DVD Title
Ran
International Title
Ran
DVD Length Original Length
160 Minutes 160 Minutes
Company Year of Manufacture
Criterion 2005
Language Subtitles
Japanese English
Region Number of Discs
1 2
Aspect Ratio Sound
1.85:1 (Anamorphic) 2.0 Stereo
Extras
. Menus (English)
. Chapters (24)
. Trailers: Ran (#1, #2, #3, #4)
. Sidney Lumet on Ran (12 minutes)
. A.K. Documentary (74 minutes)
. Toho Masterworks: Ran (30 minutes)
. Image: Kurosawa's Continuity (36 minutes)
. Interview with Tatsuya Nakadai (10 minutes)
. Audio Commentary with Stephen Prince (English)
. 28 page booklet with interviews from Akira Kurosawa and Toru Takemitsu
Captures
Review

Criterion's long awaited two disc release of Ran, one of Akira Kurosawa's most beloved endeavors, marks up another good outing for the company. On the downside, the video presentation isn't quite as flawless as some might have hoped for, but the audio is faithful and the set boasts almost three hours of extra material to keep fans of the movie more than satisfied.


 Video: Star Rating

While flawed in some respects, the video presentation found on this disc is still the best one can find for a DVD release of Ran (barring possibly Toho's region 2 disc that I'm not familiar with). On the downside, there is some extensive grain present, although it only becomes problematic during scenes of superimposition like the opening titles. To the source's credit, this video presentation is devoid of scratches or other more severe signs of film damage. The movie also looks sharper than it has on previous releases, although it appears that this was partially achieved through some minor edge enhancement being utilized.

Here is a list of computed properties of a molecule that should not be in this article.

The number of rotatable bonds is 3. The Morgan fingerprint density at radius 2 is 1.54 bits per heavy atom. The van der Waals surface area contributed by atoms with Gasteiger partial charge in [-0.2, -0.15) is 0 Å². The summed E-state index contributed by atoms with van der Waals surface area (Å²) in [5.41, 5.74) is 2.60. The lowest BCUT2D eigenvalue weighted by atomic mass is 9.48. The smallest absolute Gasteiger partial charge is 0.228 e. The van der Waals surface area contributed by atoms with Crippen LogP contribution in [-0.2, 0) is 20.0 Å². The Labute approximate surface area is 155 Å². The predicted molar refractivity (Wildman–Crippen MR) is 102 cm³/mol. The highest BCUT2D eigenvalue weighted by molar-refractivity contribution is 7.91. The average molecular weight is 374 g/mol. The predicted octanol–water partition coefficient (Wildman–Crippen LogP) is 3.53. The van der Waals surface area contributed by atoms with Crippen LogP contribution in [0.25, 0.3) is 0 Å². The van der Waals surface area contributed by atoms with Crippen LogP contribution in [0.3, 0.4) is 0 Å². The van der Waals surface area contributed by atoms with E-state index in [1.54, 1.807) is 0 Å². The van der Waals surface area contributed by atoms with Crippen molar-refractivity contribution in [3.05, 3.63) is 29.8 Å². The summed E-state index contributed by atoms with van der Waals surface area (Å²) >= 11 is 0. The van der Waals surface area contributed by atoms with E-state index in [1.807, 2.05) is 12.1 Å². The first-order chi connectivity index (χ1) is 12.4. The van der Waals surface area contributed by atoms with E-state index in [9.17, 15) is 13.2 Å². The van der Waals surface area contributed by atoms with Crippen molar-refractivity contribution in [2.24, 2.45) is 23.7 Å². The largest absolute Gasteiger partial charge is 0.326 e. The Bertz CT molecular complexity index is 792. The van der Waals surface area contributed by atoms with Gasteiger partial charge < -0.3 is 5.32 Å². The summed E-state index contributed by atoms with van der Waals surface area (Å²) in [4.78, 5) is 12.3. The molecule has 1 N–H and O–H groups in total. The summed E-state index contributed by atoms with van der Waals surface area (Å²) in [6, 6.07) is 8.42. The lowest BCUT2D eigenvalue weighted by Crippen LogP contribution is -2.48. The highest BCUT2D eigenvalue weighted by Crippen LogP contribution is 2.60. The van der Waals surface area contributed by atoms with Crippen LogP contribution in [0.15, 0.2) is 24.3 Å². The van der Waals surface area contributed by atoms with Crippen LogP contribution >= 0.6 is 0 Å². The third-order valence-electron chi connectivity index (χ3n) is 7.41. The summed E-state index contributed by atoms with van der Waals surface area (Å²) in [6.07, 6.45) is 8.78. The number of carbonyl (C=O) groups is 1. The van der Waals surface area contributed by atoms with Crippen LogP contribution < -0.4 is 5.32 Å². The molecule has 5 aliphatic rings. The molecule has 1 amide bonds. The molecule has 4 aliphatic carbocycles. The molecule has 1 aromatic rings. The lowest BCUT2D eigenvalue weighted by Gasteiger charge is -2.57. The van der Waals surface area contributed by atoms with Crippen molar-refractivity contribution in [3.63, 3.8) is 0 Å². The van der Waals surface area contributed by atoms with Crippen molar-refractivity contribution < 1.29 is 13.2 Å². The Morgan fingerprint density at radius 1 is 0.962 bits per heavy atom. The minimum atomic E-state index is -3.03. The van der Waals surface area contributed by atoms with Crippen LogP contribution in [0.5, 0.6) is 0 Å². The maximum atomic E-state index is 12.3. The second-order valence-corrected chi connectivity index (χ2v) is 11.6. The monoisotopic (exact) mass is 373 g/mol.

In terms of colors, they are slightly over saturated at points, but as mentioned by some Kurosawa scholars this was actually intentional on the director's part. Sadly, the colors aren't quite as vibrant as they could have been, although the color scheme is more or less dead on without inconsistencies. Some other reviewers have noted a red tone to the film not apparent on other DVD releases, and this is true; however, this is a natural tint that was added to the movie, and appears mostly during dusk scenes. What this means is that previous DVDs likely went through extensive color restoration, and likely removed the original color tint that had been intended for these sequences.

Ran is presented in its original aspect ratio of 1.85:1, and is Anamorphic for widescreen TVs.


 Audio: Star Rating

Criterion has packed Ran with a no thrills audio presentation, which most will still likely be happy about. In terms of quality, there are no real complaints. Speaker distinction, while not incredibly rich, is good for the two channel format with a nice amount of depth. Some scenes, like the guards arguing around the 30 minute mark, are rather exceptional in this regard, as there is an excellent sense of space with a nice distant echo added to their speech in the confined quarters. The track is also devoid of inconsistencies, while the dialogue heavy portions of the movie all come through crystal clear with good clarity.

On the downside, there aren't really any audio options to play with, which is why it wasn't given a full score. For example, there are other releases out there with a 5.1 mix added (although however terrible that might be) and some with dub tracks, although the prospect might seem like blasphemy for such a high profile Kurosawa film. In other words, if one is satisfied with just the excellent stereo track then there are really no quarrels to be had.

The movie is accompanied by, removable, English subtitles.


 Extras:

Well aware of the umpteen versions of this film on DVD, Criterion has set to separate themselves from the flock by tagging on one of the most robust selection of extras ever found on a two disc set. In fact, there is a near daunting amount of supplemental content here to look over, something which is sure to impress fans of Kurosawa's work.